books lifestyle

How to live a non-economic life

A couple of weeks ago I reviewed I Spend, Therefore I Am, by Philip Roscoe. It’s a serious book that deals with how economic language and modes of thinking has crept into everyday life, and what the consequences might be. Philip Roscoe’s guide to a non-economic life is not quite so serious, but it makes some great points. See what you think.

economic life roscoe


  1. Police your thoughts!

    Wonder why your landlord throws you out when you attempt to pay him in barter.

    Tie yourself up in knots being both amazed and disgusted by the skyscraper built by the economic thinking you reject.

          1. Assuming a sense of humour is not a safe bet round here.(Even when the blogger says something isn’t to be taken seriously).

  2. My intention is generous, do not mean to be full-blown, intellectual jerk,
    What about the following:
    concerning the homo modernus, producer, consumer, product. And… the price of the product is definitely and probably finally waining.

    The logical evolution hinted at is rationalised and evidenced in a next paper as one of the logical consequences of economic thinking over the last decades. Hope this is not of-topic as a comment to the above article.


  3. This is the trump card in our carpentry: Anything like being creative or taking time to make something really special out of wood is uneconomic, stop it. The result: bland, boring cheap looking cabinets and bored stressed staff.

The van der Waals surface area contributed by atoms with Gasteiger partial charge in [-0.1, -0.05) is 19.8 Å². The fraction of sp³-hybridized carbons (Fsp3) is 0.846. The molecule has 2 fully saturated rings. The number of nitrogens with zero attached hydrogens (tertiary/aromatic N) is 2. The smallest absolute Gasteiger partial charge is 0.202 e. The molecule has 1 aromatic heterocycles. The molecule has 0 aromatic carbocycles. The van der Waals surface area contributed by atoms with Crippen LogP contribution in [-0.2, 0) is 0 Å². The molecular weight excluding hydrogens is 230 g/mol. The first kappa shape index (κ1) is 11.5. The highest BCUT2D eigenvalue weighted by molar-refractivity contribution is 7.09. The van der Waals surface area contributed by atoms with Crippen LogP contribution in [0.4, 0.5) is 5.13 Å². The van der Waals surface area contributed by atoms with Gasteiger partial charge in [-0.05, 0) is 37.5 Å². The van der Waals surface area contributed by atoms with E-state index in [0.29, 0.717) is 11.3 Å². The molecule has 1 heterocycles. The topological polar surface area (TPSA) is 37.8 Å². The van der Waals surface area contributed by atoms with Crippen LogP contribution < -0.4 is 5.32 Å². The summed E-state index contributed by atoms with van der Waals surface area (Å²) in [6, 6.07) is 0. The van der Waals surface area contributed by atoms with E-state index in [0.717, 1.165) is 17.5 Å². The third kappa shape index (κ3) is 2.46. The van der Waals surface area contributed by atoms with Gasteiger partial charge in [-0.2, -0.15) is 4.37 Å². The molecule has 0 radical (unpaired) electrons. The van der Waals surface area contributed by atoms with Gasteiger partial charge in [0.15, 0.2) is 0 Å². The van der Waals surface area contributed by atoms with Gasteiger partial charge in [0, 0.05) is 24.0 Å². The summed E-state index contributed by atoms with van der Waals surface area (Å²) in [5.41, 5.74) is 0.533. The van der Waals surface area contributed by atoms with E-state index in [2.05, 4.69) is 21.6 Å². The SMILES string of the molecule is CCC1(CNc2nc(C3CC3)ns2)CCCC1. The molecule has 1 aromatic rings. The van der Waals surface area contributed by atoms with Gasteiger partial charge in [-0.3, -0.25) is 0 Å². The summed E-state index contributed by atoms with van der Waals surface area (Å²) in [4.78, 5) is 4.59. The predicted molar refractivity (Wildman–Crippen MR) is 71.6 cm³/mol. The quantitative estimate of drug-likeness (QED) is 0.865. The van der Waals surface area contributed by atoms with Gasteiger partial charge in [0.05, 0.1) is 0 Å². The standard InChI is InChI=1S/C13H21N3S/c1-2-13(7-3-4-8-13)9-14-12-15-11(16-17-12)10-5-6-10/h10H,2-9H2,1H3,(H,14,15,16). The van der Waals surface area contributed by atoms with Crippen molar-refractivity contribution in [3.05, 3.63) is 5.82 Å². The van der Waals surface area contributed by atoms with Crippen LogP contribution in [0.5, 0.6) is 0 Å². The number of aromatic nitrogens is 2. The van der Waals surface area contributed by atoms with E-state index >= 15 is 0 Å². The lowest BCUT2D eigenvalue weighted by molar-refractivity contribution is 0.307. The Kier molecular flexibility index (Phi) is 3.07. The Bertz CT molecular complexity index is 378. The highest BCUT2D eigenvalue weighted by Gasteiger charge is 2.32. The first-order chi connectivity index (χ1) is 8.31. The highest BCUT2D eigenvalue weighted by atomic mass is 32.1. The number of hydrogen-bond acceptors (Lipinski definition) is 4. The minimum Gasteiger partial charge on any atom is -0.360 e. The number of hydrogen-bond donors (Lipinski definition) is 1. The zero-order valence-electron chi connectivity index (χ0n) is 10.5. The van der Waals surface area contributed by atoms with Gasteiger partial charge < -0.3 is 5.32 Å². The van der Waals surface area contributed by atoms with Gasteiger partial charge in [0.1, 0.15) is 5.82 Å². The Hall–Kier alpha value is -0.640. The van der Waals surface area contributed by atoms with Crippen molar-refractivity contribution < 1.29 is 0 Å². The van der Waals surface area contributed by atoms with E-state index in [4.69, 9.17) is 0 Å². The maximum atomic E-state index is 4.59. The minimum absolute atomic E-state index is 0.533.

If that is economic sense you can keep it…

    1. This is why Philip Roscoe is wrong about economics. If you don’t think about the economics and just make spend a long time making a few creative cabinets then either you have to charge so much for them few people can afford them or you can’t pay you bills and you have to shut up shop. That may be a fact you don’t like, but it is still a fact.

      Some carpenters do make a living making bespoke furniture, but only a few. Most people can only afford the simple mass produced stuff so that is what most carpenters have to make. It where the demand is (economics again).

      1. Oh, DevonChap, that makes so many assumptions about society, economics and the way we live (or want to live) that it would take hours of dabate and a thousand blog entries and we’d still not agree.

        Personally I think that there has to be a better way that doesn’t waste lives and which allows for craftsmanship and joy. It is heresy to the religion of economics and the responses to those of us developing these ways will become more and more shrill as we continue on our way, but we will not just go back to the empty way of life dictated by them.

        1. No one stops you trying to live a life as you wish. But you can’t expect others to change to fit your wishes. You can go and make your creative cabinets, but no one should be forced to buy them.

          The way the world is now is through the choices of billions of people. You may say people want society is a certain way but economists (them again) have a thing called revealed preference which shows we often act to get something different to what we say we want.

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